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From "The Four Zoas," by William Blake

  • What is the price of experience? Do men buy it for a song?
  • Or wisdom for a dance in the street? No, it is bought with the price
  • Of all a man hath, his house, his wife, his children.
  • Wisdom is sold in the desolate market where none come to buy,
  • And in the wither’d field where the farmer plows for bread in vain.
  • It is an easy thing to triumph in the summer’s sun
  • And in the vintage and to sing on the waggon loaded with corn.
  • It is an easy thing to talk of prudence to the afflicted,
  • To speak the laws of prudence to the houseless wanderer,
  • To listen to the hungry raven’s cry in wintry season
  • When the red blood is fill’d with wine and with the marrow of lambs.
  • It is an easy thing to laugh at wrathful elements,
  • To hear the dog howl at the wintry door, the ox in the slaughterhouse moan;
  • To see a god on every wind and a blessing on every blast;
  • To hear sounds of love in the thunder-storm that destroys our enemies’ house;
  • To rejoice in the blight that covers his field, and the sickness that cuts off his children,
  • While our olive and vine sing and laugh round our door, and our children bring fruits and flowers.
  • Then the groan and the dolour are quite forgotten, and the slave grinding at the mill,
  • And the captive in chains, and the poor in the prison, and the soldier in the field
  • When the shatter’d bone hath laid him groaning among the happier dead.
  • It is an easy thing to rejoice in the tents of prosperity:
  • Thus could I sing and thus rejoice: but it is not so with me.


William Blake (1757–1827) is one of the greatest visionary poets in the English language as well as one of England’s greatest visual artists. In 1782 he married Catherine Sophia Boucher, whom he taught to read and write and to whom he remained devoted throughout his life. Upon the occasion of an exhibition of his illuminated manuscripts in 1809, he was dismissed by one critic as “an unfortunate lunatic whose personal inoffensiveness secures him from confinement.” A profoundly religious visionary who claimed often to converse with God, he railed against the sins of the church, all forms of bigotry and oppression, and, as this poem suggests, the far too frequent absence of human compassion. Blake died in poverty in 1827 and was buried in an unmarked grave. Not till long after his death was his eccentric genius recognized. This excerpt is from
The Four Zoas, composed in 1795. It remained unpublished until 1893.

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  • What is the price of experience? Do men buy it for a song?
  • Or wisdom for a dance in the street? No, it is bought with the price
  • Of all a man hath, his house, his wife, his children.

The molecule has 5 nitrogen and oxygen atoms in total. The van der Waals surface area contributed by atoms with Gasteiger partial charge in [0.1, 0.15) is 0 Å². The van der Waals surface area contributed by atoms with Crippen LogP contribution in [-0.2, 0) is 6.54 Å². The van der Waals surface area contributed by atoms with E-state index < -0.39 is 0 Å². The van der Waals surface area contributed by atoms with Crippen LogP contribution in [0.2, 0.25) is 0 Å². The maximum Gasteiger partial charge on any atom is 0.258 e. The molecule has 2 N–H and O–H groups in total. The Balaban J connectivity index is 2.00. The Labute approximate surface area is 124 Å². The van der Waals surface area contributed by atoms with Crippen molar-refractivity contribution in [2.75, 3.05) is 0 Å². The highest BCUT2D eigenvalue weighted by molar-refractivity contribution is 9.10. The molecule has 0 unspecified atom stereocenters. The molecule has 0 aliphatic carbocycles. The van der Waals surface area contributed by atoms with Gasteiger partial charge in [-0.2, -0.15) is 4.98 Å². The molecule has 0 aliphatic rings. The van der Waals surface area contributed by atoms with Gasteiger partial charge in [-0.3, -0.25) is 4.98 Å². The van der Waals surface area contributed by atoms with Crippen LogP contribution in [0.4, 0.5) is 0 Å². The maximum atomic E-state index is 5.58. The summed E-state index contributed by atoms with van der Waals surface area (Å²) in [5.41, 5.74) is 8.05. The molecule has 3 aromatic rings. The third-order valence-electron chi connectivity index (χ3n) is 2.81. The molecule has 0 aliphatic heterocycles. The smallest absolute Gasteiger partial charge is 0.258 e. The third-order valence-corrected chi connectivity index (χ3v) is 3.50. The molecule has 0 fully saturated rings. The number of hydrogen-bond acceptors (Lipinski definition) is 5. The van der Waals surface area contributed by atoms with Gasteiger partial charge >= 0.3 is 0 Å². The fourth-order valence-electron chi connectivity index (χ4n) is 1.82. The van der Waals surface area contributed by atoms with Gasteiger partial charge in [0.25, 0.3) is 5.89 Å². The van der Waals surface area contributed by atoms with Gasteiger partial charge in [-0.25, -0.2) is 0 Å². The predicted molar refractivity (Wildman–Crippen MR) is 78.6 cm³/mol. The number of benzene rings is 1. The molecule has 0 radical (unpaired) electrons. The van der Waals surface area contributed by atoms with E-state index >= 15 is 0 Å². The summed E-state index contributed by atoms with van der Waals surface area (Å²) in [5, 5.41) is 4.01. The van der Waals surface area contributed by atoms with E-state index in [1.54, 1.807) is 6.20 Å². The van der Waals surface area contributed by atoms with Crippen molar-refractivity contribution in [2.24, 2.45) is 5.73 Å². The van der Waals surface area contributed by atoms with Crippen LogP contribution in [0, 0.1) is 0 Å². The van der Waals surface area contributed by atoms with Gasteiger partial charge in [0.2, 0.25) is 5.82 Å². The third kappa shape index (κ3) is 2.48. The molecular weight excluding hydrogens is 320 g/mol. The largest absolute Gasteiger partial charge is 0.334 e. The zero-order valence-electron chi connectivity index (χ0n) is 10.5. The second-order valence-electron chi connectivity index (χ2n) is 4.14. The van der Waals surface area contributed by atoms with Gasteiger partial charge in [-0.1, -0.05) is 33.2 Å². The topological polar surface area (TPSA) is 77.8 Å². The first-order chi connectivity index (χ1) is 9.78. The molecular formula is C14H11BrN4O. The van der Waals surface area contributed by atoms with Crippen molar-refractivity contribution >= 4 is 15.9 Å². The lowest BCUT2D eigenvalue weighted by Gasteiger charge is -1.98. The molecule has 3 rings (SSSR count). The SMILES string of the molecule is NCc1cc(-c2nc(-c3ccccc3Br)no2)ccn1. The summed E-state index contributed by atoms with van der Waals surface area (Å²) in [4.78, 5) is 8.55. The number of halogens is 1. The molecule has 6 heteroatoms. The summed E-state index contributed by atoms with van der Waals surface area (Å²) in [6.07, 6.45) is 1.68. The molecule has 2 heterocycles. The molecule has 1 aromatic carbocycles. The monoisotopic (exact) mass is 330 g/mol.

• Wisdom is sold in the desolate market where none come to buy,
  • And in the wither’d field where the farmer plows for bread in vain.
  • It is an easy thing to triumph in the summer’s sun
  • And in the vintage and to sing on the waggon loaded with corn.
  • It is an easy thing to talk of prudence to the afflicted,
  • To speak the laws of prudence to the houseless wanderer,
  • To listen to the hungry raven’s cry in wintry season
  • When the red blood is fill’d with wine and with the marrow of lambs.
  • It is an easy thing to laugh at wrathful elements,
  • To hear the dog howl at the wintry door, the ox in the slaughterhouse moan;
  • To see a god on every wind and a blessing on every blast;
  • To hear sounds of love in the thunder-storm that destroys our enemies’ house;
  • To rejoice in the blight that covers his field, and the sickness that cuts off his children,
  • While our olive and vine sing and laugh round our door, and our children bring fruits and flowers.
  • Then the groan and the dolour are quite forgotten, and the slave grinding at the mill,
  • And the captive in chains, and the poor in the prison, and the soldier in the field
  • When the shatter’d bone hath laid him groaning among the happier dead.
  • It is an easy thing to rejoice in the tents of prosperity:
  • Thus could I sing and thus rejoice: but it is not so with me.


William Blake (1757–1827) is one of the greatest visionary poets in the English language as well as one of England’s greatest visual artists. In 1782 he married Catherine Sophia Boucher, whom he taught to read and write and to whom he remained devoted throughout his life. Upon the occasion of an exhibition of his illuminated manuscripts in 1809, he was dismissed by one critic as “an unfortunate lunatic whose personal inoffensiveness secures him from confinement.” A profoundly religious visionary who claimed often to converse with God, he railed against the sins of the church, all forms of bigotry and oppression, and, as this poem suggests, the far too frequent absence of human compassion. Blake died in poverty in 1827 and was buried in an unmarked grave. Not till long after his death was his eccentric genius recognized. This excerpt is from
The Four Zoas, composed in 1795. It remained unpublished until 1893.

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i don't usually like Blake...but i like this one

Sept. 20, 2011

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